“…there are resources exploring economic development in Asia, Africa, and the Americas, but it can be easy to think that Europe “doesn’t need it” — when there are communities and organizations in almost every country that are doing economic development in some capacity.”
University of Washington West Europe FLAS alumna Nina Boe recently impressed the U.S. Peace Corps with her Macedonian language skills when she appeared in an interview on the Macedonian Radio-Television Morning Show. (Watch the interview here). Having recently arrived in North Macedonia, she joined the North Macedonian Peace Corps Training Manager to discuss her experience and the arrival of the 23rd group of Peace Corps volunteers in North Macedonia. Nina valued the opportunity to practice speaking Macedonian on live television, and is also particularly excited to be learning Romani during her time in Skopje. Polyglot Boe was awarded a FLAS Fellowship in 2017-18 to study Portuguese, and also speaks Spanish and Bosnian/Croatian/Serbian. She graduated from the UW Evans School in 2018 with a Master’s degree in Public Administration, and also has a Bachelor’s degree in Political Science and Eastern European Languages from the University of Washington. Below we catch up with Nina about her experience in the Peace Corps, and she offers some advice to students interested in pursuing careers in international public service.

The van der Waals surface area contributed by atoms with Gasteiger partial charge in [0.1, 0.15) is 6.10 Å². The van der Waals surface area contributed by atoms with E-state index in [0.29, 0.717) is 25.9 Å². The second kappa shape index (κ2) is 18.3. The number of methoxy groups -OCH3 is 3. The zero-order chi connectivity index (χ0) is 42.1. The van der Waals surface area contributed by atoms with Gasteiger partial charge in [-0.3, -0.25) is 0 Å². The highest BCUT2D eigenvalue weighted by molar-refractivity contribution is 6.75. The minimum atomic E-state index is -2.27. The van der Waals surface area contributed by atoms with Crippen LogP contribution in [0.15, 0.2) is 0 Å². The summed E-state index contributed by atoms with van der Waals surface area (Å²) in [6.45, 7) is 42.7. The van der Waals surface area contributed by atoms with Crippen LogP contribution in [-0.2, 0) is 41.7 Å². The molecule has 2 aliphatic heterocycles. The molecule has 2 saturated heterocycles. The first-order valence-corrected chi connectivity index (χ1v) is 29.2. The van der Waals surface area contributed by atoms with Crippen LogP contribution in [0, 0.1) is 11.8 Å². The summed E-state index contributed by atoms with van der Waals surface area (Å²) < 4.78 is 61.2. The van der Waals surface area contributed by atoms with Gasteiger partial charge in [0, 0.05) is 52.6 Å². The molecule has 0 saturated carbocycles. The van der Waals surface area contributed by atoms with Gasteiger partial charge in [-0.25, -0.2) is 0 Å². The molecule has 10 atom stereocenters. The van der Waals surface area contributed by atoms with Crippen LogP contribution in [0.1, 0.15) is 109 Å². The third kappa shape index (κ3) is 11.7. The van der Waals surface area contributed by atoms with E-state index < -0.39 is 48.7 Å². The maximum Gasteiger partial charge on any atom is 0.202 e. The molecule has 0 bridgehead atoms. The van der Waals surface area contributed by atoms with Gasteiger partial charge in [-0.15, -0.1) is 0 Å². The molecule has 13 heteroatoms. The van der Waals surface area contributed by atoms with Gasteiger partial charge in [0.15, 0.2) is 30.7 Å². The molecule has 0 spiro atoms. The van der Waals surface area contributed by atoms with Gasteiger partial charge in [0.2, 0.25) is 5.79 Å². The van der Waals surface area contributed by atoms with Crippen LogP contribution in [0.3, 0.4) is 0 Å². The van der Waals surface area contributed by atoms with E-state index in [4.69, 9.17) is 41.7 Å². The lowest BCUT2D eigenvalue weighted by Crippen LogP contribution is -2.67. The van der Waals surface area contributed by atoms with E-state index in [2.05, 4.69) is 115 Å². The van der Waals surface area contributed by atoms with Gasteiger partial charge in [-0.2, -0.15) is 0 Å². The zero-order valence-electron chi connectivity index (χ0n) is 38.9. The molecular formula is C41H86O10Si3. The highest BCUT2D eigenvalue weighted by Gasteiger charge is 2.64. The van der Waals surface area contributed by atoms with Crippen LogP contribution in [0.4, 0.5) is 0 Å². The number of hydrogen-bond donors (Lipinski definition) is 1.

What is your current position?
I am currently a Community Economic Development Volunteer with Peace Corps North Macedonia.
What do you like about your current position?
I like having variety — I work with an NGO, a kindergarten and a primary school. From helping with English to working with my counterparts and supervisors on organizational-level issues, I appreciate the chance to do a little bit of everything. Whether we’re working with kids to advance their skills or exploring options for fundraising strategies, I like having multiple options.
View from one of the schools Boe works at in the municipality of Shutka in Skopje.
Where do you live? What do you like about it?
I live in Skopje, North Macedonia’s capitol, in the municipality of Shuto Orizari, aka Shutka. Skopje is exciting as it means I interact with people of different backgrounds, from across North Macedonia, the Balkans, and beyond. I love being in Shutka specifically as it allows me an amazing opportunity to immerse myself in the world’s only Roma-majority municipality, where Romani is an official language. I am also learning Romani, which is particularly exciting!
How did you decide on your career path? How did you become interested in Europe and economic development?
I’ve long considered international public service. Some of my first major travel experiences were in Europe, and my undergraduate studies focused on Eastern Europe and the Balkans. As I learned about economic development, I sought out organizations and anecdotes of what that looked like in the region that first piqued my interests. In some ways, it was the lack of experience that challenged me — there are resources exploring economic development in Asia, Africa, and the Americas, but it can be easy to think that Europe “doesn’t need it” — when there are communities and organizations in almost every country that are doing economic development in some capacity. I’m eager to explore what that means and what impact it has for communities that need it.